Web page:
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  2. Tagged #fishermen
     
  3. Prison Hulks on the River Thames, Woolwich, c.1856. © Greenwich Local History Library

    Created following the 1776 statute which ordered that male prisoners sentenced to transportation should be put to hard labour improving the navigation of the Thames,12 the hulks were an emergency measure to cope with prison overcrowding following the interruption to transportation caused by the outbreak of war with America. The London focus of the act is evident in the fact the work took place on the Thames, and the influence of reformist principles can be seen in the fact that prisoners were put to hard labour and subjected to restrictive discipline. The first ships, the Justicia and the Censor, took on their first convicts in August 1776. The hulks were run by contractors, overseen by the Middlesex Justices of the Peace.

    There were difficulties from the start. Crowded and insanitary conditions led to a high mortality rate (from August 1776 to April 1778 176 of 632 prisoners on board died), largely due to gaol fever (typhus).13 Belatedly medical treatment was provided, from 1779 in a separate hospital ship. There were mutinies, and many prisoners escaped from the work parties on shore. Problems with prisoner morale led the authorities to offer pardons to well-behaved prisoners; this practice also addressed the problem of overcrowding.

    Despite attempts to address these problems, the hulks remained crowded and expensive, and in a sense contributed to the very phenomenon of criminal intransigence they were meant to solve. Their presence led to pressure for the resumption of transportation, but even after transportation was resumed the hulks remained, to be used as a place for confining and punishing prisoners prior to the departure of the transport ships. During the first twenty years, 8,000 prisoners spent time in the hulks.

    London Lives 1690 to 1800

     
  4. moncabinetdecuriosites:

    The Deluge, John Martin, 1834

    via wikipedia

     
  5. Trnasmundo by Remedios Varo, 1955

    moncabinetdecuriosites: reality-breaker: klaatu: surrealism

     
  6. moncabinetdecuriosites:

    my-ear-trumpet:

    ktkeating:

    Illustration from 1869 edition of 20,000 Leagues Under the Sea, Jules Verne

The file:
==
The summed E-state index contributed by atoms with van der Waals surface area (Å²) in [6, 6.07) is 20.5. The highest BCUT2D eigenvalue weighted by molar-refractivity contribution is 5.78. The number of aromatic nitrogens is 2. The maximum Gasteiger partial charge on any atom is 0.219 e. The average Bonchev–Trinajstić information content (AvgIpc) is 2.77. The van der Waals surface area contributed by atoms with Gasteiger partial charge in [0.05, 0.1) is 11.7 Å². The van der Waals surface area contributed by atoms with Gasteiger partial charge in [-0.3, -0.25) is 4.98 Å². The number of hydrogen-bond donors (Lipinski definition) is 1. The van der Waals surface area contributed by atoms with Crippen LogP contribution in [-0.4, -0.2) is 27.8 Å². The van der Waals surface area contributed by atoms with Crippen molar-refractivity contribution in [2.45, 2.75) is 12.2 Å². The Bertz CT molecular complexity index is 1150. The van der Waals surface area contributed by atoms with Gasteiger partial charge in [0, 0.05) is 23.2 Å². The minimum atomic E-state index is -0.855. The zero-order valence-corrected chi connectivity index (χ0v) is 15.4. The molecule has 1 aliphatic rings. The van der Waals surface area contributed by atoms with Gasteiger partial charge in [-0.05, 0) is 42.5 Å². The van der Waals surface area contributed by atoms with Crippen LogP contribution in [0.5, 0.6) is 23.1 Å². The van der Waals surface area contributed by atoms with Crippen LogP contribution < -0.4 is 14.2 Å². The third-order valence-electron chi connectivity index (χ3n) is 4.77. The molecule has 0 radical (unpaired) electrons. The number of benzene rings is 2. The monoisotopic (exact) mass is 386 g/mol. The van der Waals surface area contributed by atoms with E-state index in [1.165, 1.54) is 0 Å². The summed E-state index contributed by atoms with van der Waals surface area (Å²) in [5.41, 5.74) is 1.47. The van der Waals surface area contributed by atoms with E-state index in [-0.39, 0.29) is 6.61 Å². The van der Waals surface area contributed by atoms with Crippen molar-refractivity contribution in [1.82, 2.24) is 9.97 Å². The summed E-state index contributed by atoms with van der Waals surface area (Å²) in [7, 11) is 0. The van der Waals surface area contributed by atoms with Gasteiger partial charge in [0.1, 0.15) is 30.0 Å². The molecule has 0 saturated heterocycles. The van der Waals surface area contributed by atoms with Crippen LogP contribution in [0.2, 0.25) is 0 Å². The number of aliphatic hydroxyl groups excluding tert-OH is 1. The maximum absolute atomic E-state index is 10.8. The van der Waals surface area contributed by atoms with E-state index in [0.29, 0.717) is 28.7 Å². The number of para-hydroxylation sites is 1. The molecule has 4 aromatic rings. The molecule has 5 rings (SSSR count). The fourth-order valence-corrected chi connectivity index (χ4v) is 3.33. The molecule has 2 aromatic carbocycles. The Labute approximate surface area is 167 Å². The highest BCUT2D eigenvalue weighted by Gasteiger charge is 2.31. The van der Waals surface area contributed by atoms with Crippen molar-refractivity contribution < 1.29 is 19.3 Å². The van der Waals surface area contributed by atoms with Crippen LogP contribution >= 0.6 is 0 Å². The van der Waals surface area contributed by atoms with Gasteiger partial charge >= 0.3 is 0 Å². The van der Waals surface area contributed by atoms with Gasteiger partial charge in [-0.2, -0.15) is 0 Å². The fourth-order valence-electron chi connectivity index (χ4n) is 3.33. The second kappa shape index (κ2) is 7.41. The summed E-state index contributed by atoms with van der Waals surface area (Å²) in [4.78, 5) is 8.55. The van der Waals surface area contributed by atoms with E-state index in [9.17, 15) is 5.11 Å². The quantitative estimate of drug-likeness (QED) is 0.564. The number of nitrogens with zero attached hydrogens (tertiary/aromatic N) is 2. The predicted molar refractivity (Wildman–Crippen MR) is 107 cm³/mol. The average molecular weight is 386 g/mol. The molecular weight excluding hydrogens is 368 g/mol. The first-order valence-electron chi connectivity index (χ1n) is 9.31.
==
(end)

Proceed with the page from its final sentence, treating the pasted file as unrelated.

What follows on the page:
[A]ll the ships in Jules Verne are perfect cubby-holes, and the vastness of their circumnavigation further increases the bliss of their closure, the perfection of their inner humanity. The Nautilus, in this regard, is the most desirable of all caves: the enjoyment of being enclosed reaches its paroxysm when, from the bosom of this unbroken inwardness, it is possible to watch, through a large window-pane, the outside vagueness of the waters, and thus define in a single act, the inside by means of its opposite- Roland Barthes, Mythologies

     
  7. Tagged #ship design
     

  8. mudwerks:

    A picture of life on board Britain’s 19th Century prison ships has emerged with the publication online of details of some of the 200,000 inmates.

    The records outline the disease-ridden conditions on the “prison hulks”, created to ease overcrowding elsewhere. The prisoners included eight-year-old Francis Creed, who was jailed for seven years on HMS Bellerophon for stealing three shillings worth of copper.

    The records, held by National Archives, are published online at Ancestry.co.uk.

    The Prison Hulk Registers and Letter Books 1802-1849 include character reports written by the “gaoler”. Creed served his term alongside murderers, thieves and bigamists after being convicted in Middlesex on 25 June, 1823.

    The records provide a fascinating insight into the personalities of many major, and minor, criminals of the Victorian age. Another inmate of the era was 84-year-old William Davies, who was sentenced to seven years for stealing sheep…

     Continue reading »

    Tagged #PRISON SHIP
     
  9. A starboard running light from the big Percy & Small 6-master Alice M. Lawrence shows the complexity of this crucial equipment: the Fresnel lense to amplify the lamplight; the weather-tight inner mount that allows air in for the lamp to burn, but not be blown out in a gust; and the vent for the fumes and heat. The lamp’s reservoir had to be big enough to last the night.The Lawrence broke up on Tuckernuck Shoal in 1914, eight years after her Bath launch. Much of her rig and other gear, including her riding lights were salvaged and used in other vessels.

     
  10. Dawn on the Kill van Kull, New York Harbor

    The gantry operator has a fantastic vantage point but a schedule that prevents him from stopping to enjoy it.

    photo by Will Van Dorp

     
  11. Prô-volant des îles Mulgrave, Oceanie.

    Méryon, Charles, 1821-1868 (Etcher)

    Avery, Samuel Putman, 1822-1904 (Collector) - Delâtre, Auguste, 1822-1907 (Printer of Plates) Dated 1866

    Samuel Putnam Avery Collection / Charles Méryon. / Views of the Pacific

     
  12. Daily Menu, Dinner

    Compagnie General Transatlantique; Aboard Paquebot SS LA PROVENCE 1907

    See Reverse »

     
  13. Hospital Ship KOSAI MARU

    Japan - Red Cross Postcard 4; Late Meiji era

    Artist Unknown, Japanese
    Publisher: Sano joshi, Japanese

    Collotype; color lithograph; ink on card stock
    Postcard; Russo-Japanese War
    Museum of Fine Arts, Boston
    Leonard A. Lauder Collection of Japanese Postcards, 2002

     
  14. The Toilers of the Sea - Kieron Cropper's Flickr photostream

     
  15. The holocam is lowered into the Gulf of Mexico, where data indicated the Deepwater Horizon subsurface oil plume is located. It will image and measure oil droplets that make up the plume. (Photo courtesy of Cabell Davis, Woods Hole Oceanographic Institution)

    Tracking a Trail of Oil Droplets
    WHOI Devices Create Ways to See Tiny Things in a Big Ocean »